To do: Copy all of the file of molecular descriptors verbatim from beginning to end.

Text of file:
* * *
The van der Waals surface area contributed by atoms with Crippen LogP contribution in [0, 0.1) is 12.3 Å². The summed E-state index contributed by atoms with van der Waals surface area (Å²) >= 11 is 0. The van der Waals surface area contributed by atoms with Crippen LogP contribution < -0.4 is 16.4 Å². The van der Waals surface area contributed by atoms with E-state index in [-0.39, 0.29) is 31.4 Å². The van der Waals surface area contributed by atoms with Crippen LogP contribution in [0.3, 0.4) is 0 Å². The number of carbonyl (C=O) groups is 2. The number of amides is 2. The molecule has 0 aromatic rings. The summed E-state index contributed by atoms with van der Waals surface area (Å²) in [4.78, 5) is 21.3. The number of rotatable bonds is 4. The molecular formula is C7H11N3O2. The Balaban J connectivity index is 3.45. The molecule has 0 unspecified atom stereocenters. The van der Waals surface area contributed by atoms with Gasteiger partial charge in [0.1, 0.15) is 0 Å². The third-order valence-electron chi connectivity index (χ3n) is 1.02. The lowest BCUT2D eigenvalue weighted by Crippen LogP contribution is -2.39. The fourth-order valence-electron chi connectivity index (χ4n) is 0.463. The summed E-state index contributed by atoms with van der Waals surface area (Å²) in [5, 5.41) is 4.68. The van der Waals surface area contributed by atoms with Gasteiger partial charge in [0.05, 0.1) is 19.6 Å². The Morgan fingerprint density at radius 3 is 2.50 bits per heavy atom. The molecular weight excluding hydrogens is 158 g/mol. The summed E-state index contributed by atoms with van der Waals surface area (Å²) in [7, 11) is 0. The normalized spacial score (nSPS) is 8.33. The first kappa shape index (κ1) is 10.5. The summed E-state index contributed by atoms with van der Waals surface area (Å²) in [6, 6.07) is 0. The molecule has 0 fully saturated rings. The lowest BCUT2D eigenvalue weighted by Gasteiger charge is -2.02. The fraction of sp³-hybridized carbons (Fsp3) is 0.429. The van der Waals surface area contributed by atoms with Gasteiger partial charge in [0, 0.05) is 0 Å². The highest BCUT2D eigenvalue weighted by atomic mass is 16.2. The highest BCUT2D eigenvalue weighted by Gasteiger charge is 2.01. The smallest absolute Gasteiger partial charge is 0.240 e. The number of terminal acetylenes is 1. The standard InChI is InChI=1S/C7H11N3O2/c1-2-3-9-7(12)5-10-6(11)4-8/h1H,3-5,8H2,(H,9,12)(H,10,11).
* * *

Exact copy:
The van der Waals surface area contributed by atoms with Crippen LogP contribution in [0, 0.1) is 12.3 Å². The summed E-state index contributed by atoms with van der Waals surface area (Å²) >= 11 is 0. The van der Waals surface area contributed by atoms with Crippen LogP contribution < -0.4 is 16.4 Å². The van der Waals surface area contributed by atoms with E-state index in [-0.39, 0.29) is 31.4 Å². The van der Waals surface area contributed by atoms with Crippen LogP contribution in [0.3, 0.4) is 0 Å². The number of carbonyl (C=O) groups is 2. The number of amides is 2. The molecule has 0 aromatic rings. The summed E-state index contributed by atoms with van der Waals surface area (Å²) in [4.78, 5) is 21.3. The number of rotatable bonds is 4. The molecular formula is C7H11N3O2. The Balaban J connectivity index is 3.45. The molecule has 0 unspecified atom stereocenters. The van der Waals surface area contributed by atoms with Gasteiger partial charge in [0.1, 0.15) is 0 Å². The third-order valence-electron chi connectivity index (χ3n) is 1.02. The lowest BCUT2D eigenvalue weighted by Crippen LogP contribution is -2.39. The fourth-order valence-electron chi connectivity index (χ4n) is 0.463. The summed E-state index contributed by atoms with van der Waals surface area (Å²) in [5, 5.41) is 4.68. The van der Waals surface area contributed by atoms with Gasteiger partial charge in [0.05, 0.1) is 19.6 Å². The Morgan fingerprint density at radius 3 is 2.50 bits per heavy atom. The molecular weight excluding hydrogens is 158 g/mol. The summed E-state index contributed by atoms with van der Waals surface area (Å²) in [7, 11) is 0. The normalized spacial score (nSPS) is 8.33. The first kappa shape index (κ1) is 10.5. The summed E-state index contributed by atoms with van der Waals surface area (Å²) in [6, 6.07) is 0. The molecule has 0 fully saturated rings. The lowest BCUT2D eigenvalue weighted by Gasteiger charge is -2.02. The fraction of sp³-hybridized carbons (Fsp3) is 0.429. The van der Waals surface area contributed by atoms with Gasteiger partial charge in [0, 0.05) is 0 Å². The highest BCUT2D eigenvalue weighted by atomic mass is 16.2. The highest BCUT2D eigenvalue weighted by Gasteiger charge is 2.01. The smallest absolute Gasteiger partial charge is 0.240 e. The number of terminal acetylenes is 1. The standard InChI is InChI=1S/C7H11N3O2/c1-2-3-9-7(12)5-10-6(11)4-8/h1H,3-5,8H2,(H,9,12)(H,10,11).